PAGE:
Late returning learners face being de-registered

2010-01-19 14:57

Learners who have not reported to their school to begin this year’s

lessons will be written off the register if they do not arrive by Friday, say a

number of Cape Town school principals.

Some principals said up to a quarter of their learners expected

back to begin their next grade have still not arrived for class because parents

were waiting for their January pay cheque in order to pay for transport for

their child to return from the Eastern Cape where they had been visiting


Some school-going children were also being held in custody by the

police for crimes committed during the vacation.

Although a number of principals said the parents of absentee

learners had provided letters to the school explaining their child’s absence,

they had not heard a word from others.

The Western Cape Education Department (WCED) said learners not

returning from the Eastern Cape in time for the school year has been an annual

headache and that it stands behind principals who decide to de-register


WCED spokesperson Paddy Attwell said learners returning to school a

week after schools open affected teaching, learning and logistics.

Attwell said there was no guarantee absentee learners would be

returning and schools needed to get on with registering learners on the waiting


However, he said should learners return to find no space for them

at the school, “the schools will have to find alternative accommodation for the

learners to continue with their studies”.

Nyanga’s Mandela High school deputy principal Alleta Pretorious

yesterday said although she did not have figures to hand, “a lot of them

(learners)” had not returned to school.

“The huge number of absenteeism affects teaching and learning at

the school. If they don’t come to school by this Friday, we will be forced to

write them off the system.

“Parents have not come and explained to the school their children’s

whereabouts, leaving us with no choice but to scrap them (de-register them) and

take learners who are willing to learn,” she said.

Philippi’s Intsebenziswano Senior Secondary school principal

Mxolisi Dotwana said there were 95 learners who had not yet reported to school,

27 of them who were starting Grade 12.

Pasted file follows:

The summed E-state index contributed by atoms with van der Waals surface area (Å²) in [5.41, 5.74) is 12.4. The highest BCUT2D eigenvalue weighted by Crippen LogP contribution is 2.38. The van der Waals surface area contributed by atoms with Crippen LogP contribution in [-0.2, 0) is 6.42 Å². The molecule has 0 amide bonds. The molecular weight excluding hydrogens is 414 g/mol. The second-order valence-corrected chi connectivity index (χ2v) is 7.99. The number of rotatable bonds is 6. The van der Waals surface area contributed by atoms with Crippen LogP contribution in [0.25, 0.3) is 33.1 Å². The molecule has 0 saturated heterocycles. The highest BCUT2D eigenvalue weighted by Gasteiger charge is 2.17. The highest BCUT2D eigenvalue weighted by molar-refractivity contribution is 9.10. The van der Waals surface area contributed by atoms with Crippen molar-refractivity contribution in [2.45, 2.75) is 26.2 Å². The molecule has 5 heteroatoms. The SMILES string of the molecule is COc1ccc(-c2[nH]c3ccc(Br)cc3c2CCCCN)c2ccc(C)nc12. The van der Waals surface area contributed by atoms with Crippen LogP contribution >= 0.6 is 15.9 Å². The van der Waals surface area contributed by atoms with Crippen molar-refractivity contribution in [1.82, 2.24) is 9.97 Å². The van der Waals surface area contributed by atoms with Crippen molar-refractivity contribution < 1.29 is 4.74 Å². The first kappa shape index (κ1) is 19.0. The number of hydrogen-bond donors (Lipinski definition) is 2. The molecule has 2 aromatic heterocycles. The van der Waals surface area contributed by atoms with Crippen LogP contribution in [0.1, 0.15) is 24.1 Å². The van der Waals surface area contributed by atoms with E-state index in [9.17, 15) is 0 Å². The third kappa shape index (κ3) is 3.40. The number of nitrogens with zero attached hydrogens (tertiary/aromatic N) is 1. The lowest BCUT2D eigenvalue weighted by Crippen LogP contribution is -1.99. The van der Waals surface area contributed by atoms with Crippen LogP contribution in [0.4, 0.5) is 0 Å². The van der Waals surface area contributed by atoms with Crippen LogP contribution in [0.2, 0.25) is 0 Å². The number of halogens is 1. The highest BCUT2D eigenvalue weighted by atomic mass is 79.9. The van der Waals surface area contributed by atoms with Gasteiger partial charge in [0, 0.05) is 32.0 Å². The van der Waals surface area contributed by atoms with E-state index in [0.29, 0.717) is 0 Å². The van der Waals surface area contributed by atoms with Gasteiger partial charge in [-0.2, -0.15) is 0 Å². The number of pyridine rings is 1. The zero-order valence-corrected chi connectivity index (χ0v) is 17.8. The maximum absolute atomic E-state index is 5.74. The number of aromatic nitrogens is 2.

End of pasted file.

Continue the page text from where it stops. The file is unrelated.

Dotwana said only 10 parents had come to see him or phoned saying

their children were stuck in the Eastern Cape or were in police custody.

He said they had until the end of this week to report for


Meanwhile, a visit to Khayelitsha’s juvenile’s court on Monday

showed 52 accused between the ages of 15 and 20 on the court roll. Given their

ages, presumably many of them should be at school.

Their crimes ranged from assault with intent to do grievously body

harm, housebreaking, attempted murder, possession of an unlicensed firearm

and/or ammunition and armed robbery.

Juvenile court prosecutor Ntsikelelo Peters said the appearance

seems to be more cases involving juveniles this year than in January last year.

Peters said he was prosecuting about 10 cases per day last year,

whereas this month he had to deal with about 20 per day.

He said some cases involving juveniles, although many parents asked

for their children to be released from custody, were being postponed until early

February for bail applications or further consultations.

He said parents who had a school-going child sitting in police

custody, should get a letter from the court for the school.

Parent Nokwazi Fosi (43) said her boy has been in custody since

December 30 on charges of possessing an unlicensed firearm, and has not been

granted bail yet.

“I want the court to release him so he can go back to school. He

misses a lot while he sits in jail,” said Fosi.

She said she had not told his school because it was embarrassing

for her to explain to the principal that her son was facing criminal charges.


West Cape News

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